19 – Health Care & Openness


On the 19th of December readers of the open source christmas calendar ask themselves: How does the paradigm of open source influence health care? Has it changed anything at all? And what benefits can we expect from it?

To answer these questions, let’s ask another question first:

What is health care?

One way health care can be understood is as the entirety of all scientific, governmental, civic and economic efforts made to recover, maintain and foster human health.

As part of those efforts, we (as in society) run hospitals and engineer incredible high-tech machinery such as fMRI scanners, surgery robots or neurostimulators, like the cochlear implant. We decipher the human genome, grow organs from stem-cells, manufacture complex proteins and synthesize new compounds for use in medication. We connect sensors to monitor health parameters and design ever more intelligent software to anticipate possible complications.

In which of those activities does the open source paradigm play a role? Fortunately…in ALL of them. Let’s take a look at some examples.

Health management software

„Medical software helps ease the work of health care providers and administrators to provide them with the tools to improve health outcomes all over the world.“ [1]

OpenMRS is a software used to manage patient related information and can be used in hospitals to support the necessary information flow between nurses, doctors and other practitioners. In fact, no serious hospital can be run without such a software. It is a great example of an open source software developed by a world-wide community of volunteers. Of course there are more open source solutions: Gaia EHR, Gnumed, GNU Health. All of them made by people who believe in the value of sharing. Nice!

To support information exchange between IT systems, a common understanding of format and protocol is necessary. FHIR aims to become such a standard and is developed by a transparent community and using open source technologies.

Soft and hard shake hands (…and bones)

Check this! Slicer is a software platform for the analysis, processing and visualization of medical images. Among many other supported use cases, it can be used to design individualized prosthetics. In combination with open source 3D-Printing technologies it makes possible the manufacturing of replacements for parts of the human body.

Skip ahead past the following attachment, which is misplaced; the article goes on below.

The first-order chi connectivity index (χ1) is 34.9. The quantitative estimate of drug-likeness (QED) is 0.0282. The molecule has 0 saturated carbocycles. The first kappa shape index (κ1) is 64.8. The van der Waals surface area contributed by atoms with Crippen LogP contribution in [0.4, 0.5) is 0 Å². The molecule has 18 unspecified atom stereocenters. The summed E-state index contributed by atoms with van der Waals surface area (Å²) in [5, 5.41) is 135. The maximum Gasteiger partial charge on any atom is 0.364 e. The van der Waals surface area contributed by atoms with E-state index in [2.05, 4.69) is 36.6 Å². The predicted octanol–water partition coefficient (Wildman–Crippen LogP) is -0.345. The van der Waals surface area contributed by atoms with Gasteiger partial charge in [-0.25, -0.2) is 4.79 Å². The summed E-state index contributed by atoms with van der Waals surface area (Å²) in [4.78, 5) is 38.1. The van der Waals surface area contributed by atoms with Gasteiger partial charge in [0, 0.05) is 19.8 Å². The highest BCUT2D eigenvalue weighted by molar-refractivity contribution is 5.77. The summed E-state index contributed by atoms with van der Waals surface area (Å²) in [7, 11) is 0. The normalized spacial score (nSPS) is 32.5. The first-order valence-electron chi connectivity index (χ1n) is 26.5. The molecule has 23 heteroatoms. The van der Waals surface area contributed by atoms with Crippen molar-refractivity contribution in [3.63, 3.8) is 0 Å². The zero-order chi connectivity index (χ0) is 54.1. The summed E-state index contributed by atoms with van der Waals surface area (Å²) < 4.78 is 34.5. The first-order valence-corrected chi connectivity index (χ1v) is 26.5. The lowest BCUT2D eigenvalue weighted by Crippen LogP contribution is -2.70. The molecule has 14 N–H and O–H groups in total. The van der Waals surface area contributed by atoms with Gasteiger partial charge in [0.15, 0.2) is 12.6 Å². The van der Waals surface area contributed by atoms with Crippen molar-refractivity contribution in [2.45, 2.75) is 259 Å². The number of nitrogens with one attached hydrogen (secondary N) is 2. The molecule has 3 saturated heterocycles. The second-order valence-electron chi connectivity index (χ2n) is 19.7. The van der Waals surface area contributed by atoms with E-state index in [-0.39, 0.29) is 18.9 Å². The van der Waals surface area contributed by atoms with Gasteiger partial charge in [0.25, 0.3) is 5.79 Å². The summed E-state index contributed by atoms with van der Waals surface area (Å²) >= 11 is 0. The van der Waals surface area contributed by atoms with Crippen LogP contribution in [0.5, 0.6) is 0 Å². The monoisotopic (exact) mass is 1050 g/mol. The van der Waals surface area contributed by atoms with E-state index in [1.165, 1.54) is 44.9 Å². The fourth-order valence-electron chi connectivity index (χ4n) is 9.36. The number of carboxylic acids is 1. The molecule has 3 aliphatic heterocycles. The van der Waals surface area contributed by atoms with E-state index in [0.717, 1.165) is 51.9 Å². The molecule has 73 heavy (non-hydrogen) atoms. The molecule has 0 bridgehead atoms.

„Printing out a broken bone is not a first,“ says orthopaedic surgeon Boyd Goldie. „However, the use of the open source software 3D Slicer and an affordable 3D printer is.“ [2]

In the story of Tal Golesworthy, these technologies play an essential role in his remarkable endeavour: Together with a team of doctors and engineers that he himself assembled, he successfully set out to develop a new method to treat his heart condition …and was the first person to undergo this new type of surgery.


Open discovery

Costly medication, mainly provided by very much for-profit companies, are a major cost driver in any health care system. Drug discovery is an expensive process that always carries the risk of failure. Not to speak of the costs associated with the admission to the market. Therefore, pharmaceutical companies keep all their knowledge and efforts secret and protect their products with expensive patents. This is to the disadvantage of the general public and while millions of people can not afford available medication, pharma companies still make billions of profit every year. Time for sharing… Meet open source drug discovery – a model for open and collaborative development of new drugs without intellectual property restrictions.

LabKey Sever is a software solution to support such collaborative medical research. It allows research teams across the globe to integrate, analyze and share biomedical research data. When medical research data is shared rather than kept secret, everybody can benefit from the efforts undergone by other parties. Costs for innovation decrease as risks are distributed on many shoulders.

Within the The Open Source Malaria project researchers publish their experiments in a shared LabNotebook and collaborate on the research of cheap chemical compounds that might be useful for treating Malaria.

Open patients

Last but not least: The patient himself. As Tal Goleworthy’s story shows to us, patients are an incredible resource in the entire game of health care. They create communities, exchange experience and give each other support and with the uprise of internet’s social technologies, the possibilities for sharing and caring are increasing.

Some noticeable examples are patientslikeme.com, www.dailystrength.org, openmediaid.org, www.crowdmed.com, www.curecrowd.com. And there are many more to come…


Author of this window: Benjamin Diedrichsen, Founder of OPENMEDiAID